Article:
September 20, 2017, by Liz Cass
Farewell Professor Sir David
A series of events and special celebrations are taking place to mark the retirement of Professor Sir David Greenaway, Vice-Chancellor of the University of Nottingham.
Sir David’s tenure as Vice-Chancellor is the culmination of a thirty-year commitment to the University of Nottingham and he has led the institution with great distinction at a time of profound change in UK and international higher education.
Freeman of the City
As a mark of the contribution he has made, not just to our university, but to Nottingham, the City Council is proposing to install Sir David as an Honorary Freeman of the City.
The decision will be formally taken at a special meeting of the Council in November, and will see Sir David become the 39th Honorary Freeman of the City, joining Rev William Booth, Brian Clough and Sir Paul Smith for the special title bestowed on those who have given ‘eminent service’ to Nottingham.
Sir David said: “This is a deeply meaningful honour, and I am both thrilled and humbled to be recognised in this way. The vitality of our City and its future development is very close to my heart and I will continue to support the many initiatives in place to help make it an ever more supportive and attractive place to be, and to ensure the world knows what a great City we have, and what great people we have.”
A career in pictures
A picture gallery has been created showcasing Sir David through his career with highlights including graduation ceremonies, fundraising bike rides and receiving his knighthood in 2014.
Meanwhile Sir Vince Cable, Sir John Savill, Martin Wolf and Sir Andrew Witty will be among invited guests speaking at A Public Policy conference arranged at the University in honour of Sir David’s contribution to economics.
The conference, which takes place on Wednesday 27 September, will include discussion on topics such as the Economics of Brexit and the Future of Public Research Funding in the UK.
Share your memories
Staff and students have been asked to share memories of working or studying with Sir David at the University of Nottingham in an online memory book or via hard copy books located around the university.
One comment read: “I have enjoyed listening to the many addresses given by David at the Graduation ceremonies, and also the advice he has given to our graduands: ‘Always give more than you take, that way you will always be adding value’. The sincerity in the delivery of this statement was always so powerful, it will be my lasting memory of David. What great life advice, and what a great legacy David has himself added here at Nottingham.”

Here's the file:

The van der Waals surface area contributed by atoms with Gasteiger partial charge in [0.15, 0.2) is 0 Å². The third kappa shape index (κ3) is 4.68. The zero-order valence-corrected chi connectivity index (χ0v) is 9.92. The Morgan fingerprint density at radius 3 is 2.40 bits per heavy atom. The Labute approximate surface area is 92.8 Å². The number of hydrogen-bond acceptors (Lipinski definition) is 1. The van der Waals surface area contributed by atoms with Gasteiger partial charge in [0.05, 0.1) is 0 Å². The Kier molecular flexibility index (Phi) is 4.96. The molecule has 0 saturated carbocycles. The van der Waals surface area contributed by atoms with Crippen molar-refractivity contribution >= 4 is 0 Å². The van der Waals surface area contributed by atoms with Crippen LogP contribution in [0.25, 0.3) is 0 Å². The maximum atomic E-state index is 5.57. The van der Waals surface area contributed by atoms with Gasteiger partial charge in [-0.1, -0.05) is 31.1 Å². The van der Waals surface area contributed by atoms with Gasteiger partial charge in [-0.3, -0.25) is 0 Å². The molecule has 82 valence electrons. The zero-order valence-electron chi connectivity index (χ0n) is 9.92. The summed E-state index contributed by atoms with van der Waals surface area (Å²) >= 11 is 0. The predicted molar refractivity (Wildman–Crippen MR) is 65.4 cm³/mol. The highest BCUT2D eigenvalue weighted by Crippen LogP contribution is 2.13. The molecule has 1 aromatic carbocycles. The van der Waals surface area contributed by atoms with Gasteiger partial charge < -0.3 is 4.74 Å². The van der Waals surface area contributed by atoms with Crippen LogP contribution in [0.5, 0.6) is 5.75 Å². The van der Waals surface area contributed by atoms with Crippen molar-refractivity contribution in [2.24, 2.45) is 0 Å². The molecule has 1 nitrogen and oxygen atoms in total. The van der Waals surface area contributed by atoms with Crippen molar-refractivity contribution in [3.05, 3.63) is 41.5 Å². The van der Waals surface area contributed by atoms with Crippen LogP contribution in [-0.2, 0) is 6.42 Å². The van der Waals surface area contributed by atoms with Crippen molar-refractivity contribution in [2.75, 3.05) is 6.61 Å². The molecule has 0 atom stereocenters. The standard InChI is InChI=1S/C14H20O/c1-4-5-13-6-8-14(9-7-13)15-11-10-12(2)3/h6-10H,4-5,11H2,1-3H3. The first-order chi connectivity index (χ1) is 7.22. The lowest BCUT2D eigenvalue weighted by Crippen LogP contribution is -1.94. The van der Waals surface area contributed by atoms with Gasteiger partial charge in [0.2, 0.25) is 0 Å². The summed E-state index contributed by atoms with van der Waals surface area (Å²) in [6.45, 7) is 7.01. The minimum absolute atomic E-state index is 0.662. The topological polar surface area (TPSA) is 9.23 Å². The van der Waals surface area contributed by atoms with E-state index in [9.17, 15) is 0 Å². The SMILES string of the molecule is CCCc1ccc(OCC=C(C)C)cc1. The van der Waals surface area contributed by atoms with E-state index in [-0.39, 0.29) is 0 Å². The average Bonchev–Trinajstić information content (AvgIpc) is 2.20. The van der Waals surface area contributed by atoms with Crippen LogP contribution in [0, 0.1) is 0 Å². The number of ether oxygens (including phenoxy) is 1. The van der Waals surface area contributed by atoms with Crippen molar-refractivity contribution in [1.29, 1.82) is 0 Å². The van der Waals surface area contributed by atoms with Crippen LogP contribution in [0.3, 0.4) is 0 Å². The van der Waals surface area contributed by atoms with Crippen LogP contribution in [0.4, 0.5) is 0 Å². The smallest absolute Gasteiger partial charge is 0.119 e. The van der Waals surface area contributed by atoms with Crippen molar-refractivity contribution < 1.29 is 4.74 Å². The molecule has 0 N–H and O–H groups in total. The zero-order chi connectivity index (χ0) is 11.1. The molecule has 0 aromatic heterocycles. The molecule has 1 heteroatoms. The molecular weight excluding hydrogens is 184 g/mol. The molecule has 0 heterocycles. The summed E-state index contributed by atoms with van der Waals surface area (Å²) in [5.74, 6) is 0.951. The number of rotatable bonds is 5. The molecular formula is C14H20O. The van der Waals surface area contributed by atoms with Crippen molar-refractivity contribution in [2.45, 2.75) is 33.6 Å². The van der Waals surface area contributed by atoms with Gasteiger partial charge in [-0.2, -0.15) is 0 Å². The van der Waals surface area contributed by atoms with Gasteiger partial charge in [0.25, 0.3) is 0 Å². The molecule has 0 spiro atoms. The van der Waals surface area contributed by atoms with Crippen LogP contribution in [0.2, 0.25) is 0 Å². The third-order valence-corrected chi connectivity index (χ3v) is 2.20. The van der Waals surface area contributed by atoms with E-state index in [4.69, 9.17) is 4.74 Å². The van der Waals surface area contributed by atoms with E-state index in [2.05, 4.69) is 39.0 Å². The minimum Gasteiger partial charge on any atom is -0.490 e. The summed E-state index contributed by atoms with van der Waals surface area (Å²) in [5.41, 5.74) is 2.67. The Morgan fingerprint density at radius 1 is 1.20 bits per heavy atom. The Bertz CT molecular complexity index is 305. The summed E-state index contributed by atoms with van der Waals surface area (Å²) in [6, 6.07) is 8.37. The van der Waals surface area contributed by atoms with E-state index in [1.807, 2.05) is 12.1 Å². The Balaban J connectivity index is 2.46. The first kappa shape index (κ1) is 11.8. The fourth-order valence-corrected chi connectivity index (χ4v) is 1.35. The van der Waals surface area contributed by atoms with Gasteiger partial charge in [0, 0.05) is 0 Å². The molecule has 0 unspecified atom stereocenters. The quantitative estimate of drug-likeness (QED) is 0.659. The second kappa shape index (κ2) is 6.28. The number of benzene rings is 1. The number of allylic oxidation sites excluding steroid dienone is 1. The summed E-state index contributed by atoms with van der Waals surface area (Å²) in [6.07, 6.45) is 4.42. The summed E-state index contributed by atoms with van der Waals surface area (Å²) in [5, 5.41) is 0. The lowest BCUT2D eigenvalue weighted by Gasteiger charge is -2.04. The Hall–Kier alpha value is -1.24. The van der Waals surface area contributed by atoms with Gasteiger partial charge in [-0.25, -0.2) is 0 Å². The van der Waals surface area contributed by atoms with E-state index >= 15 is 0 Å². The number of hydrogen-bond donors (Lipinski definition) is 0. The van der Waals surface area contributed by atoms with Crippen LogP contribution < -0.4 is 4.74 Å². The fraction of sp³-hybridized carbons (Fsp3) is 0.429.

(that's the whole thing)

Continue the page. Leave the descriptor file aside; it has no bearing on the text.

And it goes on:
The University’s gift in recognition of Sir David’s service will be in the form of two scholarships which Sir David has identified as resonating with him personally. The Greenaway Scholarships will aim to remove financial barriers for ambitious students from low-income families who reside in Nottingham and the East Midlands while the The Sir David Greenaway Sports Scholarships will open the door for athletes to compete in the world’s most prestigious competitions, while continuing to achieve their full academic potential.
Sir David has led the University as Vice-Chancellor since 2008, is a renowned economist, researcher, teacher and academic leader with an international reputation.
He was appointed to the University as a Professor of Economics in 1987 and was subsequently a Dean, Pro-Vice-Chancellor, and founding Director of the Leverhulme Centre for Research on Globalisation and Economic Policy. He was a Member of the Government’s Asia Task Force and Higher Education Task Force and is Chair of the CASE Europe Board of Trustees, Chair of the Russell Group of Universities, and a Deputy Lord Lieutenant of Nottinghamshire.
His academic and professional achievements both in the Uk and internationally, are countless and he has also placed significant importance on fundraising at the University. Over the last seven years he has cycled almost 7,000 miles to help raise more than £2.8 million.
The last word
He has recently written what will be one of his last blogs as Vice-Chancellor, reflecting on Nottingham Life Cycle and the dedication of all of its volunteers. He said: “You have helped change the lives of many people for the better, in the process you have enriched our University, and you have changed my life.”
I wish you well in your retirement. It was a pleasure working with you and you were always supportive in good times and bad.
I valued your advice and friendship.
All the best
Goodbye Sir and good luck,I’ve enjoyed serving you lots and lots of diners. Enjoy your retirement,you deserve it.best wishes Wendy